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commented on Peanuts
about 2 years ago
What animator Bill Melendez would or wouldn’t have done in an animated TV special is irrelevant to the daily black & white strip. Mr. Schulz would NOT have used a “bold, blocky” (or, in this case, tacky) color scheme. Not on the Sunday color strip, and not if the dailies were in color. Regulars here know how I feel about this ridiculous colorization.
It’s all part of the pointless, garish changes made in this whole colorization of the original black & white artwork. In my opinion, it’s shameful and wrong.
commented on Peanuts
over 2 years ago
Can you imagine how badly CB would screw up the internet if he were writing “Dear Email Pal” in today’s age?
I’m just glad that Charlie and Snoop aren’t on the juice.
We can rest easy that no one on the team is on performance enhancers…’cause there are obviously no performances that are enhanced.
One of my favorite Sunday strips! But…covering broken record old ground here…
Mr. Schulz found NO NEED to overemphasize character emotion by splashing them all one color…red. Lucy was drawn and featured as she was in each of the other panels. I realize my continued comments on this won’t change it…but it is very, very frustrating and aggravating to see it, and I can’t help it.
We….know…..Lucy….is….angry. We DON’T need a “paint by the numbers fill in red” to emphasize what the creator made obvious. I really, honestly wish the parties responsible for these changes would stop and present the strip in it’s original form. Aside from this continued unwelcome change, the colorizing of the dailies has been done well.
I wish I could get in touch with the responsible parties…I understand that GO COMICS is simply the messenger.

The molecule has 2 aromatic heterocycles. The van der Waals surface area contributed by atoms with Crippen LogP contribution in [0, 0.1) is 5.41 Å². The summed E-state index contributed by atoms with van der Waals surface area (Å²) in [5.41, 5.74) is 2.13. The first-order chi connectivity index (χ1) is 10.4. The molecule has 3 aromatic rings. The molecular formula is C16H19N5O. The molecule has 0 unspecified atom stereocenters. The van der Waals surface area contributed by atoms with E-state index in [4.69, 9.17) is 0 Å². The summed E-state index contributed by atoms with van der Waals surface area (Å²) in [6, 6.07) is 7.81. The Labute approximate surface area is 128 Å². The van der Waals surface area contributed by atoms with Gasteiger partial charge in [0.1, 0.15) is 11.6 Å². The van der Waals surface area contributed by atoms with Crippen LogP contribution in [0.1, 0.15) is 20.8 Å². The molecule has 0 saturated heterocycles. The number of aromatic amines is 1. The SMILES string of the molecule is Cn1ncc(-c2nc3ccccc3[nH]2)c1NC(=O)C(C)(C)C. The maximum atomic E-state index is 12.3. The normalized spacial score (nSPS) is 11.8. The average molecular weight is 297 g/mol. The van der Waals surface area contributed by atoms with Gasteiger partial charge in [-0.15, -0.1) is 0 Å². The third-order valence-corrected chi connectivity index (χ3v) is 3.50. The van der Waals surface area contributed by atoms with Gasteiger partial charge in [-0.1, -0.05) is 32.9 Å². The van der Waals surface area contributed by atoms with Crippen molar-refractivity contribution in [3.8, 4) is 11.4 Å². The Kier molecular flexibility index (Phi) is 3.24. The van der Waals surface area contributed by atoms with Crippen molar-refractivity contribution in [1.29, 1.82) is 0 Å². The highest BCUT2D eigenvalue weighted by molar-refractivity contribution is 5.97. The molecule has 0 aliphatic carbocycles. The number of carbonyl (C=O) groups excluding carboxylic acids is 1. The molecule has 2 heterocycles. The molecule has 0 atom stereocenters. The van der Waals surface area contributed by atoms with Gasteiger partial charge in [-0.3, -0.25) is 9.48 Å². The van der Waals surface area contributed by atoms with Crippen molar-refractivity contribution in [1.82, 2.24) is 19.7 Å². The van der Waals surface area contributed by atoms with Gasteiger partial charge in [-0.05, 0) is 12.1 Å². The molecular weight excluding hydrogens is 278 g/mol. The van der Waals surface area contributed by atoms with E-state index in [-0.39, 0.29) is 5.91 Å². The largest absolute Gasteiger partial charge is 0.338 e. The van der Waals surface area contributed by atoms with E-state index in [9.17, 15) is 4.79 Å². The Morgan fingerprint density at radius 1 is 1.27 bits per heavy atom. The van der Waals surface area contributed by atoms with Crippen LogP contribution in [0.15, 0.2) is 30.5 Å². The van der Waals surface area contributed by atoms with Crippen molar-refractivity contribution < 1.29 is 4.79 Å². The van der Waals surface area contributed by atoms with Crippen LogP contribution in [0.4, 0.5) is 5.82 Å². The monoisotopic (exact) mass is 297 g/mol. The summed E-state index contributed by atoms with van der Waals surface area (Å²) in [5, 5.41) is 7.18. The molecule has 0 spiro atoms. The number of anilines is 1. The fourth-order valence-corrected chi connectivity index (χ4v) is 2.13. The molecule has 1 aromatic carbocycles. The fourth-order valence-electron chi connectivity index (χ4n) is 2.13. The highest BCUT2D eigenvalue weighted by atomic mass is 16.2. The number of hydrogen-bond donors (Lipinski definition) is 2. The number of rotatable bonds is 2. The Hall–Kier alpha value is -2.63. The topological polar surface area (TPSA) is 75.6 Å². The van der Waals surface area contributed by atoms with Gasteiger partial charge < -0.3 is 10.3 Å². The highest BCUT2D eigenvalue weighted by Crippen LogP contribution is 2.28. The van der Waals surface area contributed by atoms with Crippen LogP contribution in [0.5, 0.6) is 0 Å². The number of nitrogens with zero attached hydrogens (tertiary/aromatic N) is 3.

I couldn’t agree more. It’s what I’ve been pointing out on Go Comics for some time now…the arbitrary misuse of colorization of the original black and white dailies. Just because certain licensed parties know what colors Mr. Schulz assigned for the Sunday color strips does NOT automatically mean he would have garishly used the same colors to express mood and sentiment the same way. The fourth panel of today’s strip looks more like someone threw a bucket of red paint in an act of vandalism. In my personal opinion…the artist would NOT have colored the character so improperly from head to toe, and the overall re-colorization is a mistake. I can learn to live with the colorized panels as they’ve been done…nothing is going to stop that now. But putting full colors on characters to express moods…that is just plain wrong and an assault on the original form and intent of the strip. Again, my opinion.
I’m forever grateful that Mr. Schulz didn’t go all “Wizard of Oz” in these kite-eating tree storylines. I would have been freaked out seeing ambulatory kite-eating trees chasing Chuck and the gang around.
Good for you that you remember the color schemes Schulz used on the Sunday strips. The point is, THE DAILIES WERE NOT IN COLOR. How do you, or “someone familiar with Schulz’s style” know what he would or would not have done if the dailies were in color? The stories, characterizations, wording were his by design. I personally find it insulting that someone “guess” what he would have done or wanted on a particular single daily strip. Just because Linus was green on a Sunday in 1967 or C.B. was red on whatever date does NOT mean that’s what would have been…oh, what’s the use. You apologists will find any conclusion to justify this sloppy excuse to satisfy people who can’t abide by the strip in their original form.
? How did the kite-eating tree uproot itself and end up in the sewer?
I’ve mentioned this in the past and it’s still correct: Go Comics has taken it upon themselves to arbitrarily color the daily strips. Charles Schulz never colored the dailies. And now, it appears that the Sunday strips have arbitrary changes in specific panels to convey different moods and meanings. I applaud outlets such as Go Comics for supplying us with an outlet to enjoy Peanuts in the 21st century. I hate the daily colorization and arbitrary panel color changes on Sundays. The modern reader apparently can’t abide “black and white” or a color free comic strip as the artist originally produced it. This is not what Mr. Schulz drew, and I can guess it’s certainly not something he would have approved or wanted.
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